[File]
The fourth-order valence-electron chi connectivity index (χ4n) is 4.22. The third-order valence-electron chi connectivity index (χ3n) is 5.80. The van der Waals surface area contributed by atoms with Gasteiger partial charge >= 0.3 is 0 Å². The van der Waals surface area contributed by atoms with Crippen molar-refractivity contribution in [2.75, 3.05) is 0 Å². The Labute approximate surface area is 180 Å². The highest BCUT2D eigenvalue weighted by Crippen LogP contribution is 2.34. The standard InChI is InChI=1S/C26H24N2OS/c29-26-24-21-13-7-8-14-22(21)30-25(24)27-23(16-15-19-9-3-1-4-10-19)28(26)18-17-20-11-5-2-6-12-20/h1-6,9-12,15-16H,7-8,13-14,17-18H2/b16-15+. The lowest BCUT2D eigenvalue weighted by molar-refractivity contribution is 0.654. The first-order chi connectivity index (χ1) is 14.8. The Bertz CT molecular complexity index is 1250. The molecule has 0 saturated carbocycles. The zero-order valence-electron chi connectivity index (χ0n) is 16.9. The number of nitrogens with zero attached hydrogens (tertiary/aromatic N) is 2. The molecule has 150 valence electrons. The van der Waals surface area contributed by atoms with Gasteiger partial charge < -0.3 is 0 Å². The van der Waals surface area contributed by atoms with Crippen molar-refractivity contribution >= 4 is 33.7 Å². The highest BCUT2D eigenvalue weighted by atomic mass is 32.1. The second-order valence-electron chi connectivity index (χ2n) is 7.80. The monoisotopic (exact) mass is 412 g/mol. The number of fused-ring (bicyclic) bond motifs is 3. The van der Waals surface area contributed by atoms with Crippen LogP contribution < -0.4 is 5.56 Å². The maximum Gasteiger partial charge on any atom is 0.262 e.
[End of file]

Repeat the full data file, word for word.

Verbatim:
The fourth-order valence-electron chi connectivity index (χ4n) is 4.22. The third-order valence-electron chi connectivity index (χ3n) is 5.80. The van der Waals surface area contributed by atoms with Gasteiger partial charge >= 0.3 is 0 Å². The van der Waals surface area contributed by atoms with Crippen molar-refractivity contribution in [2.75, 3.05) is 0 Å². The Labute approximate surface area is 180 Å². The highest BCUT2D eigenvalue weighted by Crippen LogP contribution is 2.34. The standard InChI is InChI=1S/C26H24N2OS/c29-26-24-21-13-7-8-14-22(21)30-25(24)27-23(16-15-19-9-3-1-4-10-19)28(26)18-17-20-11-5-2-6-12-20/h1-6,9-12,15-16H,7-8,13-14,17-18H2/b16-15+. The lowest BCUT2D eigenvalue weighted by molar-refractivity contribution is 0.654. The first-order chi connectivity index (χ1) is 14.8. The Bertz CT molecular complexity index is 1250. The molecule has 0 saturated carbocycles. The zero-order valence-electron chi connectivity index (χ0n) is 16.9. The number of nitrogens with zero attached hydrogens (tertiary/aromatic N) is 2. The molecule has 150 valence electrons. The van der Waals surface area contributed by atoms with Gasteiger partial charge < -0.3 is 0 Å². The van der Waals surface area contributed by atoms with Crippen molar-refractivity contribution >= 4 is 33.7 Å². The highest BCUT2D eigenvalue weighted by atomic mass is 32.1. The second-order valence-electron chi connectivity index (χ2n) is 7.80. The monoisotopic (exact) mass is 412 g/mol. The number of fused-ring (bicyclic) bond motifs is 3. The van der Waals surface area contributed by atoms with Crippen LogP contribution < -0.4 is 5.56 Å². The maximum Gasteiger partial charge on any atom is 0.262 e.